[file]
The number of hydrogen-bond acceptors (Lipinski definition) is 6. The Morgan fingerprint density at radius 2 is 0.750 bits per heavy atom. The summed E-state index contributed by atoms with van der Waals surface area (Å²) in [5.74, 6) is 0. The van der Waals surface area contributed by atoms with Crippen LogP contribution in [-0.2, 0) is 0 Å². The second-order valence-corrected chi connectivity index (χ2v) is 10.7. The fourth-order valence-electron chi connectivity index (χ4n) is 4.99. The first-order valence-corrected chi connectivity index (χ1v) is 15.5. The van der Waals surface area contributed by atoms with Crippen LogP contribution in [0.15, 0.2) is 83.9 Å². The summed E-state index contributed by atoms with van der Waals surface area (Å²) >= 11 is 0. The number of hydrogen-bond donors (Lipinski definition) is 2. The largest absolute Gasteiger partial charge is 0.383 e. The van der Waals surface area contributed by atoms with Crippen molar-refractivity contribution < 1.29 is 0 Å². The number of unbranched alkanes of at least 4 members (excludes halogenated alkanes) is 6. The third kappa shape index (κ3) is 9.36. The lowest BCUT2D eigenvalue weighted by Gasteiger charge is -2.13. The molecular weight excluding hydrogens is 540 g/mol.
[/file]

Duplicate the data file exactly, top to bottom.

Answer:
The number of hydrogen-bond acceptors (Lipinski definition) is 6. The Morgan fingerprint density at radius 2 is 0.750 bits per heavy atom. The summed E-state index contributed by atoms with van der Waals surface area (Å²) in [5.74, 6) is 0. The van der Waals surface area contributed by atoms with Crippen LogP contribution in [-0.2, 0) is 0 Å². The second-order valence-corrected chi connectivity index (χ2v) is 10.7. The fourth-order valence-electron chi connectivity index (χ4n) is 4.99. The first-order valence-corrected chi connectivity index (χ1v) is 15.5. The van der Waals surface area contributed by atoms with Crippen LogP contribution in [0.15, 0.2) is 83.9 Å². The summed E-state index contributed by atoms with van der Waals surface area (Å²) >= 11 is 0. The number of hydrogen-bond donors (Lipinski definition) is 2. The largest absolute Gasteiger partial charge is 0.383 e. The van der Waals surface area contributed by atoms with Crippen molar-refractivity contribution < 1.29 is 0 Å². The number of unbranched alkanes of at least 4 members (excludes halogenated alkanes) is 6. The third kappa shape index (κ3) is 9.36. The lowest BCUT2D eigenvalue weighted by Gasteiger charge is -2.13. The molecular weight excluding hydrogens is 540 g/mol.